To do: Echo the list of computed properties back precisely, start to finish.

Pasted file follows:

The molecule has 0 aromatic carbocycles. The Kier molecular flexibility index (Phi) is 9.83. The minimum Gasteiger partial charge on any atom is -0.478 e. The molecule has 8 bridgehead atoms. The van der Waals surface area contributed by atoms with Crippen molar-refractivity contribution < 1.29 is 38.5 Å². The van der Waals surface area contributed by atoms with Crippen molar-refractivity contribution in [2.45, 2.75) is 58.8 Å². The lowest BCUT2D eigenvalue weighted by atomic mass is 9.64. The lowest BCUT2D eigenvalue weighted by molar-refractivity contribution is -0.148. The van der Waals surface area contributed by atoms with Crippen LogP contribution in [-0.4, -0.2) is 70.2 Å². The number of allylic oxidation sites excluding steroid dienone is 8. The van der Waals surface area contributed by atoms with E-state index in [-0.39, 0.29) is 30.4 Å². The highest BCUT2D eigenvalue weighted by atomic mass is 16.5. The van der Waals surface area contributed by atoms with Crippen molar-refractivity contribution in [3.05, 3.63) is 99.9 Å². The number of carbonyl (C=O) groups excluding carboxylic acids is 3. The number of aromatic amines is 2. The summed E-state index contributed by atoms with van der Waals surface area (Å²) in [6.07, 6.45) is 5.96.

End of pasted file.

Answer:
The molecule has 0 aromatic carbocycles. The Kier molecular flexibility index (Phi) is 9.83. The minimum Gasteiger partial charge on any atom is -0.478 e. The molecule has 8 bridgehead atoms. The van der Waals surface area contributed by atoms with Crippen molar-refractivity contribution < 1.29 is 38.5 Å². The van der Waals surface area contributed by atoms with Crippen molar-refractivity contribution in [2.45, 2.75) is 58.8 Å². The lowest BCUT2D eigenvalue weighted by atomic mass is 9.64. The lowest BCUT2D eigenvalue weighted by molar-refractivity contribution is -0.148. The van der Waals surface area contributed by atoms with Crippen LogP contribution in [-0.4, -0.2) is 70.2 Å². The number of allylic oxidation sites excluding steroid dienone is 8. The van der Waals surface area contributed by atoms with E-state index in [-0.39, 0.29) is 30.4 Å². The highest BCUT2D eigenvalue weighted by atomic mass is 16.5. The van der Waals surface area contributed by atoms with Crippen molar-refractivity contribution in [3.05, 3.63) is 99.9 Å². The number of carbonyl (C=O) groups excluding carboxylic acids is 3. The number of aromatic amines is 2. The summed E-state index contributed by atoms with van der Waals surface area (Å²) in [6.07, 6.45) is 5.96.